Democrats have declared that Republicans are waging a “war on women.” And with commentators such as Rush Limbaugh and Bill Maher under fire for the language they have used about women, left and right are twisting themselves into knots to make the case that the other side’s partisans are more boorish than their own.
Meanwhile, there are also practical considerations working to encourage women to run for office. The combination of once-a-decade redistricting and the generally unsettled state of the electorate are potentially opening up opportunities for newcomers.
A number of feminist organizations, including one that calls itself the 2012 Project, have stepped up their efforts to recruit and train women to run for office. Spearheaded by Rutgers University’s Center for American Women and Politics, the project is working with more than 100 organizations across the country and across party lines to increase the number of women in Congress and state legislatures.
There are similar campaigns underway in many individual states. With a former state Senate colleague who is a Republican, Iowa’s Lloyd-Jones has founded an organization, called 50-50 in 2020, that seeks to see as many Iowa women as men serving in public office by the 100th anniversary of women’s suffrage.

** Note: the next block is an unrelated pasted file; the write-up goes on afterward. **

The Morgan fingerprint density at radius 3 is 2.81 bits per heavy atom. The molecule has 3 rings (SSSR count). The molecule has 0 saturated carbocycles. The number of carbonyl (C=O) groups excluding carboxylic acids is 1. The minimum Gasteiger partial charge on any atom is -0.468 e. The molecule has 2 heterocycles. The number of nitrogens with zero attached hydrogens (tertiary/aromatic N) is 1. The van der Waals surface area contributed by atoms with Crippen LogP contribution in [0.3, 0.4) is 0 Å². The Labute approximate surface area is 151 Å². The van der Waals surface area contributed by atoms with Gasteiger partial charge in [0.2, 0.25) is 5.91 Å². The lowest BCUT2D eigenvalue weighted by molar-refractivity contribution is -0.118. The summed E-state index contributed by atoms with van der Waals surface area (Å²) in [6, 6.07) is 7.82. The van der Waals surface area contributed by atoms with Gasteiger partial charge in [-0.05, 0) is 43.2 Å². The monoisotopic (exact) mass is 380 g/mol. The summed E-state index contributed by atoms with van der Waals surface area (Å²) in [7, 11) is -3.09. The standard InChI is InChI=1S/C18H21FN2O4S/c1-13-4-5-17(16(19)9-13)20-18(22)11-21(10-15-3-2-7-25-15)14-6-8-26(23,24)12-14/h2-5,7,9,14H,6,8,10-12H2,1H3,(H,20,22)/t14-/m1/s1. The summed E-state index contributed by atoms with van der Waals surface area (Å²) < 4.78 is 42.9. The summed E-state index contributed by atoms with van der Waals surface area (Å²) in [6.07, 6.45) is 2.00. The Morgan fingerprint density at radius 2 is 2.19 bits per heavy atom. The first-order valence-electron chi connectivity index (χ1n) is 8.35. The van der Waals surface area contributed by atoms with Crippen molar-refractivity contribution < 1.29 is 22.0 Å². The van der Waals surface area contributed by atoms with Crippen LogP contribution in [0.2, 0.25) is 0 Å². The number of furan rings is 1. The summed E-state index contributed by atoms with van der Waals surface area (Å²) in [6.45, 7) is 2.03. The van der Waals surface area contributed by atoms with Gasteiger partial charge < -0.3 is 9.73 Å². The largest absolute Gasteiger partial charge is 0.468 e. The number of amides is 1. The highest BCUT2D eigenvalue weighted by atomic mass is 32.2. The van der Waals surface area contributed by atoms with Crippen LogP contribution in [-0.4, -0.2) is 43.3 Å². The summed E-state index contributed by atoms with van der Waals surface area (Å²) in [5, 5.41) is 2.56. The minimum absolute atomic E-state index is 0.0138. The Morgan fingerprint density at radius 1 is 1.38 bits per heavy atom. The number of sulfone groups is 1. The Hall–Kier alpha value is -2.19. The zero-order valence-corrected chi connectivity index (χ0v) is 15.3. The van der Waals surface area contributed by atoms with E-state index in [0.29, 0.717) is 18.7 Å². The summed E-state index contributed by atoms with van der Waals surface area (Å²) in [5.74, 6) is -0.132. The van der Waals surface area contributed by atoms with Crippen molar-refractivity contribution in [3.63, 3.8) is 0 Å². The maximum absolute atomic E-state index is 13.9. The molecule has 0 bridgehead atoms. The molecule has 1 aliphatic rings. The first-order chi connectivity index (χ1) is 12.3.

That’s a tall order, considering that Iowa has never sent a woman to Congress, or elected a female governor. (The only other state to share that distinction is Mississippi; four states have never elected a woman to U.S. House or Senate.)
But all these efforts may be paying off.
While the filing deadlines in many states have not yet passed, there appear to be record or near-record numbers of women making or considering a bid for Congress, according to the Rutgers center.
But it also appears that one long-standing trend is holding up and down the ballot: Far fewer Republican women than Democratic women are running.
In conservative Idaho, whose filing deadline was this month, nearly four in 10 of the Democratic candidates for the state legislature are women, while only 13 percent of the Republican candidates are, said Gary Moncrief, a political science professor at Boise State University.
“In other words, a Democratic candidate is three times more likely to be a woman than is a Republican candidate,” he said. “In Idaho, it isn’t a gender gap; it’s a gender chasm.”
That frustrates many Republicans, given the crossover appeal that their female candidates have shown in general election contests. In 2010, for instance, all four of the women who won governor’s races were Republicans.